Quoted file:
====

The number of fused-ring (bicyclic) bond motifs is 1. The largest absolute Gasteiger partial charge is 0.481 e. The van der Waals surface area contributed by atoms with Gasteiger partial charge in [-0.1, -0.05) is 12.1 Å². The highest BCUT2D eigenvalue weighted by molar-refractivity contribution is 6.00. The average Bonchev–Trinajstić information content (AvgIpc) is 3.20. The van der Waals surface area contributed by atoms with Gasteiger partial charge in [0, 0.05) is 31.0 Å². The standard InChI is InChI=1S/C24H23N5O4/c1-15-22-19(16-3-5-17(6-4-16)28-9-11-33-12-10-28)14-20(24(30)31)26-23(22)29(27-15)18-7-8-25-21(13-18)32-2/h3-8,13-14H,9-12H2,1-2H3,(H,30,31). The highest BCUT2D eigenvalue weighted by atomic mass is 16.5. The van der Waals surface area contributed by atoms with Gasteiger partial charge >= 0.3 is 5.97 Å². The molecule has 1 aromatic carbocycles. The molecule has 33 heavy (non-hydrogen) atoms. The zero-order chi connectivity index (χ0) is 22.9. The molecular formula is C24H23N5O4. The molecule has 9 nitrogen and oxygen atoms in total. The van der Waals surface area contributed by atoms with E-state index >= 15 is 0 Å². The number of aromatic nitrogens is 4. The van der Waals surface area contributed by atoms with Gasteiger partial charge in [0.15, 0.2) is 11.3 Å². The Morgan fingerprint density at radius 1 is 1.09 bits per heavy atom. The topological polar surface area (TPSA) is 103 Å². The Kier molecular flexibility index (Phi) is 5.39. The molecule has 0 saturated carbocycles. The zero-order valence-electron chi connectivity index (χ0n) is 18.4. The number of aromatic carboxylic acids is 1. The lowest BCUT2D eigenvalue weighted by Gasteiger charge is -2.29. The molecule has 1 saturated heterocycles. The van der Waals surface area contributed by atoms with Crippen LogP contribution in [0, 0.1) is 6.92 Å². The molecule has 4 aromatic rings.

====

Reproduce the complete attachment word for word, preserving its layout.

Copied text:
The number of fused-ring (bicyclic) bond motifs is 1. The largest absolute Gasteiger partial charge is 0.481 e. The van der Waals surface area contributed by atoms with Gasteiger partial charge in [-0.1, -0.05) is 12.1 Å². The highest BCUT2D eigenvalue weighted by molar-refractivity contribution is 6.00. The average Bonchev–Trinajstić information content (AvgIpc) is 3.20. The van der Waals surface area contributed by atoms with Gasteiger partial charge in [0, 0.05) is 31.0 Å². The standard InChI is InChI=1S/C24H23N5O4/c1-15-22-19(16-3-5-17(6-4-16)28-9-11-33-12-10-28)14-20(24(30)31)26-23(22)29(27-15)18-7-8-25-21(13-18)32-2/h3-8,13-14H,9-12H2,1-2H3,(H,30,31). The highest BCUT2D eigenvalue weighted by atomic mass is 16.5. The van der Waals surface area contributed by atoms with Gasteiger partial charge >= 0.3 is 5.97 Å². The molecule has 1 aromatic carbocycles. The molecule has 33 heavy (non-hydrogen) atoms. The zero-order chi connectivity index (χ0) is 22.9. The molecular formula is C24H23N5O4. The molecule has 9 nitrogen and oxygen atoms in total. The van der Waals surface area contributed by atoms with E-state index >= 15 is 0 Å². The number of aromatic nitrogens is 4. The van der Waals surface area contributed by atoms with Gasteiger partial charge in [0.15, 0.2) is 11.3 Å². The Morgan fingerprint density at radius 1 is 1.09 bits per heavy atom. The topological polar surface area (TPSA) is 103 Å². The Kier molecular flexibility index (Phi) is 5.39. The molecule has 0 saturated carbocycles. The zero-order valence-electron chi connectivity index (χ0n) is 18.4. The number of aromatic carboxylic acids is 1. The lowest BCUT2D eigenvalue weighted by Gasteiger charge is -2.29. The molecule has 1 saturated heterocycles. The van der Waals surface area contributed by atoms with Crippen LogP contribution in [0, 0.1) is 6.92 Å². The molecule has 4 aromatic rings.